By ZEKE MILLER, KEN THOMAS and LISA MASCARO
WASHINGTON (AP) — Unbowed by criticism over his Helsinki summit, President Donald Trump extended an invitation to Russian President Vladimir Putin to meet in Washington in the fall, the White House said Thursday.
Press secretary Sarah Huckabee Sanders said on Twitter that Trump had asked National Security Adviser John Bolton to invite Putin, adding, “Those discussions are already underway.” The invitation was announced hours after the president tweeted that he looked forward to “our second meeting” as he defended his performance Monday at the summit in which the two leaders conferred on a range of issues, including terrorism, Israeli security, nuclear proliferation and North Korea.
“There are many answers, some easy and some hard, to these problems … but they can ALL be solved!” Trump tweeted.
The announcement of the invitation came as the White House sought to clean up days of confounding statements on Russian interference in the 2016 election that sent Trump to the presidency. Trump’s public doubting of Russia’s responsibility in a joint news conference with Putin on Monday provoked withering criticism from Democrats and Republicans alike and forced the president to make a rare public admission of error.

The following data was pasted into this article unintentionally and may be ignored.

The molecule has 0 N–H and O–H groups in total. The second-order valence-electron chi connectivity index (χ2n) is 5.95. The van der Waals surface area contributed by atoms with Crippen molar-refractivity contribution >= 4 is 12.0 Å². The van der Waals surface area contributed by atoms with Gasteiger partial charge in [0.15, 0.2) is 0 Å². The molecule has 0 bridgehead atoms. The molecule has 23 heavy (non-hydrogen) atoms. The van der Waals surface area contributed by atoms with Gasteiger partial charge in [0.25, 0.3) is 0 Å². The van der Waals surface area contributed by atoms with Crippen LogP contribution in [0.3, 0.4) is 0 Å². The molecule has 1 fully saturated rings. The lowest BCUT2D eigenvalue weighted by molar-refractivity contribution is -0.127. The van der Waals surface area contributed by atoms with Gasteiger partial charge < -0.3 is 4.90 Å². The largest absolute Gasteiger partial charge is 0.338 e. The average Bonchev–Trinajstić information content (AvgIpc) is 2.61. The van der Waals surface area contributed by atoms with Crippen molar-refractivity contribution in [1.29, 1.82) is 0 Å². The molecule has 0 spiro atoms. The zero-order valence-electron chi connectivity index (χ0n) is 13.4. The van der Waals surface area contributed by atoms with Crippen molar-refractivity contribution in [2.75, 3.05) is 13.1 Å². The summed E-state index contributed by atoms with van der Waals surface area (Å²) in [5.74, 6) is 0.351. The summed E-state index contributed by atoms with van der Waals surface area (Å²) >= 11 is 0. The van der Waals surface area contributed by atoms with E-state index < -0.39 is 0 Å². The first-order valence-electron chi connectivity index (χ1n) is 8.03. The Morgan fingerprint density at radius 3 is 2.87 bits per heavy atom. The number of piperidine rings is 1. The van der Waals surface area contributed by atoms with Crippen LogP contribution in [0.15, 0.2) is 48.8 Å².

On Thursday, the White House said Trump “disagrees” with Putin’s offer to swap the questioning of 12 Russians accused of 2016 election interference for an interview with the former U.S. ambassador.
The White House retreated from what Trump had called Putin’s “incredible offer” during the Helsinki summit, revising its position just before the Senate voted overwhelmingly against the plan. It was Congress’ first formal rebuke of Trump’s actions from the summit and its aftermath.
Sanders said Putin’s proposal was “made in sincerity,” but Trump “disagrees with it.” She said the U.S. hopes Putin will have the indicted Russians “come to the United States to prove their innocence or guilt.”
Associated Press writers Deb Riechmann in Aspen, Colorado, and Mary Clare Jalonick, Matthew Daly, Tami Abdollah and Susannah George in Washington contributed to this report.